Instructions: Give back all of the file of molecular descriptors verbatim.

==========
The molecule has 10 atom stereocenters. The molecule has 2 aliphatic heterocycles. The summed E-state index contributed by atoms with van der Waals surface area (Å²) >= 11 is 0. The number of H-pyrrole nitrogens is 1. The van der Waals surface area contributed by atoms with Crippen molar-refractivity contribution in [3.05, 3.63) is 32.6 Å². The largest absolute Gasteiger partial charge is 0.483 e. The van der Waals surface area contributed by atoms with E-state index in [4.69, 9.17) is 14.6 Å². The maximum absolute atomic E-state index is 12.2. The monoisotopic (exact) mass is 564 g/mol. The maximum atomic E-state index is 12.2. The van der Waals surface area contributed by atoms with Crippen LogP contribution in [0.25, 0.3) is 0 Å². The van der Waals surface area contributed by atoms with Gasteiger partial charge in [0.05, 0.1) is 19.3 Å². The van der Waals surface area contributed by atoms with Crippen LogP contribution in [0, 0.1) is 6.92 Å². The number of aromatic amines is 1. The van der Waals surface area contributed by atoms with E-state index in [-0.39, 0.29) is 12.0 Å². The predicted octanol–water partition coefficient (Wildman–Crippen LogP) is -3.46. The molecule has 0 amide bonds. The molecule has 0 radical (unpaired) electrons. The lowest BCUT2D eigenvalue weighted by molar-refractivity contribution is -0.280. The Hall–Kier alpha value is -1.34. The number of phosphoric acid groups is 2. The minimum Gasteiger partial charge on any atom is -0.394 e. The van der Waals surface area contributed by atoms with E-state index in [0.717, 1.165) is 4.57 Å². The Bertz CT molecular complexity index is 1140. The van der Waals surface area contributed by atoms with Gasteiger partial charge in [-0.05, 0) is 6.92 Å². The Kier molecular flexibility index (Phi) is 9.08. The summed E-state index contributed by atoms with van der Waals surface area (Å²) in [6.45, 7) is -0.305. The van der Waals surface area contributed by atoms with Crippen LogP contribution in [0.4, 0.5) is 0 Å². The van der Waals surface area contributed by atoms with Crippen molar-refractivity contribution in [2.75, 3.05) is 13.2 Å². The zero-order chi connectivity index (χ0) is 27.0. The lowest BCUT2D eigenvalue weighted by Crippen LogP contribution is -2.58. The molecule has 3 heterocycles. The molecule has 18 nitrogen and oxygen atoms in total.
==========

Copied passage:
The molecule has 10 atom stereocenters. The molecule has 2 aliphatic heterocycles. The summed E-state index contributed by atoms with van der Waals surface area (Å²) >= 11 is 0. The number of H-pyrrole nitrogens is 1. The van der Waals surface area contributed by atoms with Crippen molar-refractivity contribution in [3.05, 3.63) is 32.6 Å². The largest absolute Gasteiger partial charge is 0.483 e. The van der Waals surface area contributed by atoms with E-state index in [4.69, 9.17) is 14.6 Å². The maximum absolute atomic E-state index is 12.2. The monoisotopic (exact) mass is 564 g/mol. The maximum atomic E-state index is 12.2. The van der Waals surface area contributed by atoms with Crippen LogP contribution in [0.25, 0.3) is 0 Å². The van der Waals surface area contributed by atoms with Gasteiger partial charge in [0.05, 0.1) is 19.3 Å². The van der Waals surface area contributed by atoms with Crippen LogP contribution in [0, 0.1) is 6.92 Å². The number of aromatic amines is 1. The van der Waals surface area contributed by atoms with E-state index in [-0.39, 0.29) is 12.0 Å². The predicted octanol–water partition coefficient (Wildman–Crippen LogP) is -3.46. The molecule has 0 amide bonds. The molecule has 0 radical (unpaired) electrons. The lowest BCUT2D eigenvalue weighted by molar-refractivity contribution is -0.280. The Hall–Kier alpha value is -1.34. The number of phosphoric acid groups is 2. The minimum Gasteiger partial charge on any atom is -0.394 e. The van der Waals surface area contributed by atoms with E-state index in [0.717, 1.165) is 4.57 Å². The Bertz CT molecular complexity index is 1140. The van der Waals surface area contributed by atoms with Gasteiger partial charge in [-0.05, 0) is 6.92 Å². The Kier molecular flexibility index (Phi) is 9.08. The summed E-state index contributed by atoms with van der Waals surface area (Å²) in [6.45, 7) is -0.305. The van der Waals surface area contributed by atoms with Crippen LogP contribution in [0.4, 0.5) is 0 Å². The van der Waals surface area contributed by atoms with Crippen molar-refractivity contribution in [2.75, 3.05) is 13.2 Å². The zero-order chi connectivity index (χ0) is 27.0. The lowest BCUT2D eigenvalue weighted by Crippen LogP contribution is -2.58. The molecule has 3 heterocycles. The molecule has 18 nitrogen and oxygen atoms in total.